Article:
It traces the young life of Martha Ironside who comes from a poor family on rural Deeside.

A flawed and sometimes foolish protagonist, she is all the more plausible because of her faults.

But the book’s real power lies in its vibrant portrayal of nature, in all its
dangerous unpredictability.



The Gowk Storm

Nancy Brysson-Morrison, 1933

This is the story of three close-knit sisters, the daughters of a minister, living in the confines of a remote Highland parish.

And it is viscerally atmospheric. Its claustrophobic setting mirrors the social tethers that bind these strong and intelligent young women, while the force of the weather – the storm – underpins the narrative.

Haunting, lyrical, passionate.



The Bull Calves

Naomi Mitchison, 1947

Edinburgh-born Mitchison, a baroness, is one of Scotland’s most prolific and impressive 20th century writers.

This book was penned during the Second World War, and in it she draws parallels between the Scotland of 1947 and that of 1747, when the book is set and the aftermath of the Jacobite Risings.

It pulsates with uncertainty, distrust and tension but ends on a positive note.



The Game Of Kings

Dorothy Dunnett, 1961

This painstakingly researched historical novel is Dunnett’s debut.

Set in Scotland at the height of the Renaissance, it follows Francis Crawford, Master of Lymond, who has been judged a traitor and disowned by his family and friends.

Banished, he sneaks back into the country where his adventures make for compulsive reading.

Rich in setting, vibrantly realised and totally absorbing.




Behind The Scenes At The Museum

Kate Atkinson, 1995

This offering from Edinburgh-based author Atkinson opens inside the womb and is told in part through the eyes of an unwanted baby Ruby Lennox – from conception onwards.

The rest is told through the history of her family.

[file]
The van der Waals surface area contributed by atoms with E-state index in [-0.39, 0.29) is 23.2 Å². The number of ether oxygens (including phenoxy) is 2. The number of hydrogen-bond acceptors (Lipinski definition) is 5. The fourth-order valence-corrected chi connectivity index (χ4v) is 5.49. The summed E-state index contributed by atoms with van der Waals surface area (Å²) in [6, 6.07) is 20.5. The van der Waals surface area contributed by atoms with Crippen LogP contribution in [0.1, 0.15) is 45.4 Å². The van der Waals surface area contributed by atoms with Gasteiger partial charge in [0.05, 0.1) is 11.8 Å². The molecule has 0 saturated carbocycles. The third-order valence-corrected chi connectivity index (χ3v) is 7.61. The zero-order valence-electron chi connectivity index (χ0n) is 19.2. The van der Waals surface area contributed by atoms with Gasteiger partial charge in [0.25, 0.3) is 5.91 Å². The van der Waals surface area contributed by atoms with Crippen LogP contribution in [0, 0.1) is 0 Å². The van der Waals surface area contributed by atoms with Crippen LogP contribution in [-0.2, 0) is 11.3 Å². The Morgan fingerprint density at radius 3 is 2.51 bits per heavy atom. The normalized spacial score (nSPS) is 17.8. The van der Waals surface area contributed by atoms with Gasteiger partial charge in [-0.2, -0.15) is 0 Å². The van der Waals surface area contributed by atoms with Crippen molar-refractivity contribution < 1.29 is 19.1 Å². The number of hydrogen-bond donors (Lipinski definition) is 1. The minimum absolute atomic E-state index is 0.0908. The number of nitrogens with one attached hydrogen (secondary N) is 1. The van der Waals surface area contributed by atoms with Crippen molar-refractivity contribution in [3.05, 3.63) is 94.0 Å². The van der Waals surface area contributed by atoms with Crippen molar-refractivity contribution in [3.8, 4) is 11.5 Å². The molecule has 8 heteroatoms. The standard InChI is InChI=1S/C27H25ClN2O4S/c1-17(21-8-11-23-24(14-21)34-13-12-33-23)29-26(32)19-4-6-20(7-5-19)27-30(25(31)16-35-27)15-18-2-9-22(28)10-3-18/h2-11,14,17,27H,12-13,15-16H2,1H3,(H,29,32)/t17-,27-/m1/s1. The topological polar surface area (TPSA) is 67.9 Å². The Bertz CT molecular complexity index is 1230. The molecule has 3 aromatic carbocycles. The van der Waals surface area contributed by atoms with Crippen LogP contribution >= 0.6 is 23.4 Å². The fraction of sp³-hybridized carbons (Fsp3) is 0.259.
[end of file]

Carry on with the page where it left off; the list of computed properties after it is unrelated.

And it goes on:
Written with masterful control, this is powerful fiction which earned Atkinson the Whitbread prize.



The Trick Is To Keep Breathing

Janice Galloway, 1989

This multi award-winning book, an early exponent of experimental writing, is Galloway’s first.

Both raw and affecting, the first-person narrative explores depression through the eyes of 27-year-old drama teacher Joy Stone, who is struggling after the death of her married lover.

Galloway deftly dissects thoughts on bereavement and sanity and insanity. Deeply unsettling.





Jackie Kay, 1998

Based on the true life story of Billie Tipton, the subject of this book is Joss Moody, a jazz musician who, after his death, is discovered to have been a woman.

This exploration of gender and race could have been a disaster in the wrong hands, but Edinburgh-born Kay, the third modern Makar, composes her work with a skill and dynamism that makes it an unrivalled success.



For The Love Of Willie

Agnes Owens, 1998

Owens – a mum of seven from Balloch – opens her book in an institution for the mentally ill.

The narrative centres on patient Peggy, her early life in a small Scots town and her brief and
unexpected affair with her married boss who abandons her when she becomes pregnant.

Blistering with dark humour and acute observation, this is arguably Owen’s most accomplished work.